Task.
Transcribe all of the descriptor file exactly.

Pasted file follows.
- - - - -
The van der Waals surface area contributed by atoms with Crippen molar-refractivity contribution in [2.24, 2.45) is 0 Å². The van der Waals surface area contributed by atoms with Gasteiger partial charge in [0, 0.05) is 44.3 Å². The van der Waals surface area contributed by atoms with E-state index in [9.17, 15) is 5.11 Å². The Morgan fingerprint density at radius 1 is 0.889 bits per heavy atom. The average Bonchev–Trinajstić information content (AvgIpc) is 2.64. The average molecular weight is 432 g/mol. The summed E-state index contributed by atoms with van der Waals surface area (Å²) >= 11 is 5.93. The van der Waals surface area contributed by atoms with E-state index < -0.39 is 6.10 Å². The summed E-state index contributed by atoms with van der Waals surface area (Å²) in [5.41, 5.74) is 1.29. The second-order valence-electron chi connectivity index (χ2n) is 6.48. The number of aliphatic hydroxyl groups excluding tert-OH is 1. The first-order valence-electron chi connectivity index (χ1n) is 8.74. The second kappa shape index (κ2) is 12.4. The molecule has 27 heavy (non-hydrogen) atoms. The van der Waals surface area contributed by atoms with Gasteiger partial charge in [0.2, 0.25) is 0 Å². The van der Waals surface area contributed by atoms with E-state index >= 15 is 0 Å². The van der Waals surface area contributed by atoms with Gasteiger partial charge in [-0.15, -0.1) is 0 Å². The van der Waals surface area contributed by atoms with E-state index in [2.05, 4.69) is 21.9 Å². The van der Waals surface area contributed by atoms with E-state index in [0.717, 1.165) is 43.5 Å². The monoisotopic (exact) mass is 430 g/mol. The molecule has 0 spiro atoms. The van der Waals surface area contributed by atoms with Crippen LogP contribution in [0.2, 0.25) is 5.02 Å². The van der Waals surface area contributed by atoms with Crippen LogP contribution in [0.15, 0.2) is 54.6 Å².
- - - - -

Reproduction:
The van der Waals surface area contributed by atoms with Crippen molar-refractivity contribution in [2.24, 2.45) is 0 Å². The van der Waals surface area contributed by atoms with Gasteiger partial charge in [0, 0.05) is 44.3 Å². The van der Waals surface area contributed by atoms with E-state index in [9.17, 15) is 5.11 Å². The Morgan fingerprint density at radius 1 is 0.889 bits per heavy atom. The average Bonchev–Trinajstić information content (AvgIpc) is 2.64. The average molecular weight is 432 g/mol. The summed E-state index contributed by atoms with van der Waals surface area (Å²) >= 11 is 5.93. The van der Waals surface area contributed by atoms with E-state index < -0.39 is 6.10 Å². The summed E-state index contributed by atoms with van der Waals surface area (Å²) in [5.41, 5.74) is 1.29. The second-order valence-electron chi connectivity index (χ2n) is 6.48. The number of aliphatic hydroxyl groups excluding tert-OH is 1. The first-order valence-electron chi connectivity index (χ1n) is 8.74. The second kappa shape index (κ2) is 12.4. The molecule has 27 heavy (non-hydrogen) atoms. The van der Waals surface area contributed by atoms with Gasteiger partial charge in [0.2, 0.25) is 0 Å². The van der Waals surface area contributed by atoms with E-state index >= 15 is 0 Å². The van der Waals surface area contributed by atoms with Gasteiger partial charge in [-0.15, -0.1) is 0 Å². The van der Waals surface area contributed by atoms with E-state index in [2.05, 4.69) is 21.9 Å². The van der Waals surface area contributed by atoms with E-state index in [0.717, 1.165) is 43.5 Å². The monoisotopic (exact) mass is 430 g/mol. The molecule has 0 spiro atoms. The van der Waals surface area contributed by atoms with Crippen LogP contribution in [0.2, 0.25) is 5.02 Å². The van der Waals surface area contributed by atoms with Crippen LogP contribution in [0.15, 0.2) is 54.6 Å².